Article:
The Idea of Denominations Is Not Biblical
Although there were some heresies (false teachings) in the early church, they were rejected as such and the Church was fairly unified. It wasn’t until 1054 A.D. that the church had its first major denominational split between (what are known today as) the Orthodox and Catholic Church (Orthodox, simply meaning the correct belief and Catholic meaning universal). For the first thousand years of Christianity, there were councils and debates about things, but the Church was largely unified (although tensions increased between the eastern and western churches leading up the split). These fractures continued through history from the first big split, leaving us today with over 40,000 Christian Denominations.
Not only is the concept of a Christian Denomination foreign to the Bible, it was one of the Apostle Paul’s worst nightmares. A major theme in some of Paul’s letters (which make up 13 of our New Testament books) is unity in the church – in fact, it could be said that it is the very theme of Ephesians and the reason for writing Romans. In 1 Corinthians, Paul addresses this topic at great length, scolding the Corinthian Church for creating factions that follow either Peter, Apollos or himself. In chapters 8 – 10 of 1 Corinthians, Paul addresses the subject of dividing over certain rules (in that case, eating meat sacrificed to idols) – this is the topic in Romans 14 as well. Ultimately, the conclusion that Paul draws is that these rules should not divide us as we can operate under the direction of our conscience regarding what we would call “secondary doctrine” today.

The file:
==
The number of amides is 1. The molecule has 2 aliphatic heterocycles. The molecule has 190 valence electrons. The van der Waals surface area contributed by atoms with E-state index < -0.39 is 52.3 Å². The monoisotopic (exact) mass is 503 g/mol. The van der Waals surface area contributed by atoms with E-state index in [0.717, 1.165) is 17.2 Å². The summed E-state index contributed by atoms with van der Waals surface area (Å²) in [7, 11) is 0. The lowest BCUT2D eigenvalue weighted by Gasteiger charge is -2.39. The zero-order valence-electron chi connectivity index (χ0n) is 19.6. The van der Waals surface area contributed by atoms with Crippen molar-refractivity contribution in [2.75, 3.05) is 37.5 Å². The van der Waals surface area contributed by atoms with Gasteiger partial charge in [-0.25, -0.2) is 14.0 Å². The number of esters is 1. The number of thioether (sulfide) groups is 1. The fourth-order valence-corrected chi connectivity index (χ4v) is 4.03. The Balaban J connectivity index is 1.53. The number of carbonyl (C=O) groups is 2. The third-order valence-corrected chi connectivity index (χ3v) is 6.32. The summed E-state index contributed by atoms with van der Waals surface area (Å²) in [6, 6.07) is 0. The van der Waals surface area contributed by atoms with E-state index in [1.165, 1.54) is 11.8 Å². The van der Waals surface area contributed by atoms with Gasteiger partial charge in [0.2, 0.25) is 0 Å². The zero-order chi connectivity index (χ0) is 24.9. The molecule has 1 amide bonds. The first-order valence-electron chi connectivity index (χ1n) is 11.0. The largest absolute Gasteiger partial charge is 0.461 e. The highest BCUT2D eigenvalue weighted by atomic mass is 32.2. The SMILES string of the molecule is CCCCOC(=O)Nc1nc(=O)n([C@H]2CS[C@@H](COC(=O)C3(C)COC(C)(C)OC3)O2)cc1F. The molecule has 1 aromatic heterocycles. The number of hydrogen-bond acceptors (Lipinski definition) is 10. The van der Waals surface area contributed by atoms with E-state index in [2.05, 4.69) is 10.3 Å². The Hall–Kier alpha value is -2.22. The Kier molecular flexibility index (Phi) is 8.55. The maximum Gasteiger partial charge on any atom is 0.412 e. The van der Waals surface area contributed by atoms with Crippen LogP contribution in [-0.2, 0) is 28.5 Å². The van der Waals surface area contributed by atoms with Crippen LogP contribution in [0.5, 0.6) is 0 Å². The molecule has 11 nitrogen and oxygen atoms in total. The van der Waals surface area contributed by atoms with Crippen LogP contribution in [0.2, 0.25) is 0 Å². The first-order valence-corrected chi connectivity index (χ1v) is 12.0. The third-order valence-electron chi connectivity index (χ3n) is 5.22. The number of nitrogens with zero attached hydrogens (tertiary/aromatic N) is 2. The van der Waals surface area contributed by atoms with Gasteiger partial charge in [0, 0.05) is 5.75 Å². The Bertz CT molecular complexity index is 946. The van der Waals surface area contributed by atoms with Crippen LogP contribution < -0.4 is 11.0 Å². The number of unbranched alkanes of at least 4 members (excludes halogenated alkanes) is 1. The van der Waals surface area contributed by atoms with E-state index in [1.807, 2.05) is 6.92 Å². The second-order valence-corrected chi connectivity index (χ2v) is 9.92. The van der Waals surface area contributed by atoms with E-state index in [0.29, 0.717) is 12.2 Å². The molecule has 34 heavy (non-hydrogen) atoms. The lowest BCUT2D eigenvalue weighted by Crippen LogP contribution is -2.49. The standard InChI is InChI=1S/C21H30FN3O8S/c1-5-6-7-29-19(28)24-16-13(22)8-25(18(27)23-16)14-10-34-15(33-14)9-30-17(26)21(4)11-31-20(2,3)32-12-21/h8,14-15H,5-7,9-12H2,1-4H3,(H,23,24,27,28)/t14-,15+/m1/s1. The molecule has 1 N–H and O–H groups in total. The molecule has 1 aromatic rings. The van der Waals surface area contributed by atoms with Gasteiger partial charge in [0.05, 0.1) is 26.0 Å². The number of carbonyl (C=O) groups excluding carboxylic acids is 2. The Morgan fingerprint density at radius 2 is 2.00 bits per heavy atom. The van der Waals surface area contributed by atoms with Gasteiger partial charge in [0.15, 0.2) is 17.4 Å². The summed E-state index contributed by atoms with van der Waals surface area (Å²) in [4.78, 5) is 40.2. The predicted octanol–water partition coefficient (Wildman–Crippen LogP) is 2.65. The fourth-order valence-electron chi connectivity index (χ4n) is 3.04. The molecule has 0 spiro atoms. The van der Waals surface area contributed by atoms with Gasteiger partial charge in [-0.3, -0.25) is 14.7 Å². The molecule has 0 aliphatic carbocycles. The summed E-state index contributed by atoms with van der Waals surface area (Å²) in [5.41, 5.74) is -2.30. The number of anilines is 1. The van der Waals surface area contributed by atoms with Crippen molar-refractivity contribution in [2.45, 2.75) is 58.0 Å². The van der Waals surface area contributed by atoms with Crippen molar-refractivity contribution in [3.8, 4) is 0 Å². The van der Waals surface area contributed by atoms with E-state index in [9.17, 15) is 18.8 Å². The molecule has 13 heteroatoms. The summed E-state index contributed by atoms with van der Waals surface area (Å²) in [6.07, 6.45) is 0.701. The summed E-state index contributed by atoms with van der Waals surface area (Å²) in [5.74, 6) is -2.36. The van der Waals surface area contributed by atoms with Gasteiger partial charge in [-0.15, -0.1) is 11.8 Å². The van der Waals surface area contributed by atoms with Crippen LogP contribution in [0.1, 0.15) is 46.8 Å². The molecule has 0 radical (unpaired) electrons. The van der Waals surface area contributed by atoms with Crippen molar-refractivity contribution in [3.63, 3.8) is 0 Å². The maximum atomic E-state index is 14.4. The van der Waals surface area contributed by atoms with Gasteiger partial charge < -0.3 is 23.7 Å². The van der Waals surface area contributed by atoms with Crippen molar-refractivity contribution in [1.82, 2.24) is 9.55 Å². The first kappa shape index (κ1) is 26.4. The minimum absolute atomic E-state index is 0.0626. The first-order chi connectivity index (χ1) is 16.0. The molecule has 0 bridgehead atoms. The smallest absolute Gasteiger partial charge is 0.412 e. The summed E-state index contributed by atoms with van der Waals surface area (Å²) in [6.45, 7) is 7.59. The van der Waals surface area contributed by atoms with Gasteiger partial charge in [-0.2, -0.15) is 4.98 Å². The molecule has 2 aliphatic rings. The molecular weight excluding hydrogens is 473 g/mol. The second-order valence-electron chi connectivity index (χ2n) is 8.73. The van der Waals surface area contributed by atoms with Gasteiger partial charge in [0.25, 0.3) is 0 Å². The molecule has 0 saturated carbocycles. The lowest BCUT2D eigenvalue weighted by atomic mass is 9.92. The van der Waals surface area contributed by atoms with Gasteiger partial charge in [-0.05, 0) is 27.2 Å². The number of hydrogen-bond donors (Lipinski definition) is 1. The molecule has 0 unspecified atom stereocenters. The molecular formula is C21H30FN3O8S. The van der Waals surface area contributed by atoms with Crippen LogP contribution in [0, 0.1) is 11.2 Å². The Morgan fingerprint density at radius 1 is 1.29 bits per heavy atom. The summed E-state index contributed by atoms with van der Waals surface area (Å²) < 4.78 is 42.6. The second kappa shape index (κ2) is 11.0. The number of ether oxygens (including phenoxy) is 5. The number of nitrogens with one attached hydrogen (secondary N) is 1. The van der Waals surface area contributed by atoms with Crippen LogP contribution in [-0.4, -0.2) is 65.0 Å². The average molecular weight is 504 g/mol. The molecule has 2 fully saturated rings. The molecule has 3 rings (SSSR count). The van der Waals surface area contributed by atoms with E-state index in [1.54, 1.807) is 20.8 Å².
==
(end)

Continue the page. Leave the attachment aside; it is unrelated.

At C3, we keep The Main Thing The Main Thing. There are absolutes we adhere to which are not up for discussion – this is The Gospel as outlined in 1 Corinthians 15 and the foundational beliefs of Christianity (for those see our Beliefs and Doctrinal Statement). Outside of those main things, other doctrine is secondary in nature and may be discussed and debated, but not argued about to the point of division.